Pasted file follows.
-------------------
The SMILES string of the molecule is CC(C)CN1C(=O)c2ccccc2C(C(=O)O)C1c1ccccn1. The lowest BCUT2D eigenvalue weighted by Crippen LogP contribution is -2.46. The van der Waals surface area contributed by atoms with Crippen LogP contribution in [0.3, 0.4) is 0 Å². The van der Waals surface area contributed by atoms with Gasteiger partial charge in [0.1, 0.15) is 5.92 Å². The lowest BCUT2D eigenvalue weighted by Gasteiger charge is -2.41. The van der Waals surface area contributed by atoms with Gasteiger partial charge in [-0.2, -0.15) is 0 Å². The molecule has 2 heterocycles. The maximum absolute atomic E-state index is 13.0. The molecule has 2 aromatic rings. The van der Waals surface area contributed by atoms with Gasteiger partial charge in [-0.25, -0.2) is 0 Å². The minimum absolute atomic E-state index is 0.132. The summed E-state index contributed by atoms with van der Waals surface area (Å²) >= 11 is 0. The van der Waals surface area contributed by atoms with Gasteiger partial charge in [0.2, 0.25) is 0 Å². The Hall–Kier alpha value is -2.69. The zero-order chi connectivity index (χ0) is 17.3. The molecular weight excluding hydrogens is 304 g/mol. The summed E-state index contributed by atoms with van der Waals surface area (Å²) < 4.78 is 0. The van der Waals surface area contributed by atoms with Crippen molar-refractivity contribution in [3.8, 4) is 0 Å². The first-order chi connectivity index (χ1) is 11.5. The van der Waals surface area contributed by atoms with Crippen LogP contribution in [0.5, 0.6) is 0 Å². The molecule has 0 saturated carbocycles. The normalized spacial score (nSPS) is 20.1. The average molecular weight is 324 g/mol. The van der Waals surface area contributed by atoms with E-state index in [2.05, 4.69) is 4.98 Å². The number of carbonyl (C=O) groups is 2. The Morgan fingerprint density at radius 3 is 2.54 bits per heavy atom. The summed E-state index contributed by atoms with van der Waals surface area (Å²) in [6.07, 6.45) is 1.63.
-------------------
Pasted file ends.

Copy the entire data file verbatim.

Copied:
The SMILES string of the molecule is CC(C)CN1C(=O)c2ccccc2C(C(=O)O)C1c1ccccn1. The lowest BCUT2D eigenvalue weighted by Crippen LogP contribution is -2.46. The van der Waals surface area contributed by atoms with Crippen LogP contribution in [0.3, 0.4) is 0 Å². The van der Waals surface area contributed by atoms with Gasteiger partial charge in [0.1, 0.15) is 5.92 Å². The lowest BCUT2D eigenvalue weighted by Gasteiger charge is -2.41. The van der Waals surface area contributed by atoms with Gasteiger partial charge in [-0.2, -0.15) is 0 Å². The molecule has 2 heterocycles. The maximum absolute atomic E-state index is 13.0. The molecule has 2 aromatic rings. The van der Waals surface area contributed by atoms with Gasteiger partial charge in [-0.25, -0.2) is 0 Å². The minimum absolute atomic E-state index is 0.132. The summed E-state index contributed by atoms with van der Waals surface area (Å²) >= 11 is 0. The van der Waals surface area contributed by atoms with Gasteiger partial charge in [0.2, 0.25) is 0 Å². The Hall–Kier alpha value is -2.69. The zero-order chi connectivity index (χ0) is 17.3. The molecular weight excluding hydrogens is 304 g/mol. The summed E-state index contributed by atoms with van der Waals surface area (Å²) < 4.78 is 0. The van der Waals surface area contributed by atoms with Crippen molar-refractivity contribution in [3.8, 4) is 0 Å². The first-order chi connectivity index (χ1) is 11.5. The van der Waals surface area contributed by atoms with Crippen LogP contribution in [0.5, 0.6) is 0 Å². The molecule has 0 saturated carbocycles. The normalized spacial score (nSPS) is 20.1. The average molecular weight is 324 g/mol. The van der Waals surface area contributed by atoms with E-state index in [2.05, 4.69) is 4.98 Å². The number of carbonyl (C=O) groups is 2. The Morgan fingerprint density at radius 3 is 2.54 bits per heavy atom. The summed E-state index contributed by atoms with van der Waals surface area (Å²) in [6.07, 6.45) is 1.63.